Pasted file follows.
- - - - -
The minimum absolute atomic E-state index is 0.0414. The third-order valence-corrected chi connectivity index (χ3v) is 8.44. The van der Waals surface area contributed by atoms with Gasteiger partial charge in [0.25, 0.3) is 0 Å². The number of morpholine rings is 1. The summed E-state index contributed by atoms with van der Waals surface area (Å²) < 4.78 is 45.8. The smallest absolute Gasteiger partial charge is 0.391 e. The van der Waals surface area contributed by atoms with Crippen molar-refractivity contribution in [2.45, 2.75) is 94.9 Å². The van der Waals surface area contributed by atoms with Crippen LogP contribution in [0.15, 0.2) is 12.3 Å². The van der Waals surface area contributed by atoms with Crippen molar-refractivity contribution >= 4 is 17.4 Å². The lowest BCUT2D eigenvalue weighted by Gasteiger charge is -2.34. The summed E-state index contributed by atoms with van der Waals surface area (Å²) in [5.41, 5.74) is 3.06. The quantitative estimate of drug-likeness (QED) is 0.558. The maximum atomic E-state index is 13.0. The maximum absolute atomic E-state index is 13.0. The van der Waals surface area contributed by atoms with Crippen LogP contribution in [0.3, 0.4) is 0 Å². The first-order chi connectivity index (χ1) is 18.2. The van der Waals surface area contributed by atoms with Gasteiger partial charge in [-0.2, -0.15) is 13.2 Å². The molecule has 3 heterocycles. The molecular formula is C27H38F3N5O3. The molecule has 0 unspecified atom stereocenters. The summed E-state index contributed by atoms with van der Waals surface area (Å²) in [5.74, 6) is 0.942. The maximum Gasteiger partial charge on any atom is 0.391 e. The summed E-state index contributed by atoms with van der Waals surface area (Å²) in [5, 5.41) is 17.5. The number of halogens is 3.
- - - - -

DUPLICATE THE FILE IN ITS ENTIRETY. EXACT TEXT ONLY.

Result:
The minimum absolute atomic E-state index is 0.0414. The third-order valence-corrected chi connectivity index (χ3v) is 8.44. The van der Waals surface area contributed by atoms with Gasteiger partial charge in [0.25, 0.3) is 0 Å². The number of morpholine rings is 1. The summed E-state index contributed by atoms with van der Waals surface area (Å²) < 4.78 is 45.8. The smallest absolute Gasteiger partial charge is 0.391 e. The van der Waals surface area contributed by atoms with Crippen molar-refractivity contribution in [2.45, 2.75) is 94.9 Å². The van der Waals surface area contributed by atoms with Crippen LogP contribution in [0.15, 0.2) is 12.3 Å². The van der Waals surface area contributed by atoms with Crippen molar-refractivity contribution >= 4 is 17.4 Å². The lowest BCUT2D eigenvalue weighted by Gasteiger charge is -2.34. The summed E-state index contributed by atoms with van der Waals surface area (Å²) in [5.41, 5.74) is 3.06. The quantitative estimate of drug-likeness (QED) is 0.558. The maximum atomic E-state index is 13.0. The maximum absolute atomic E-state index is 13.0. The van der Waals surface area contributed by atoms with Crippen LogP contribution in [0.3, 0.4) is 0 Å². The first-order chi connectivity index (χ1) is 18.2. The van der Waals surface area contributed by atoms with Gasteiger partial charge in [-0.2, -0.15) is 13.2 Å². The molecule has 3 heterocycles. The molecular formula is C27H38F3N5O3. The molecule has 0 unspecified atom stereocenters. The summed E-state index contributed by atoms with van der Waals surface area (Å²) in [5.74, 6) is 0.942. The maximum Gasteiger partial charge on any atom is 0.391 e. The summed E-state index contributed by atoms with van der Waals surface area (Å²) in [5, 5.41) is 17.5. The number of halogens is 3.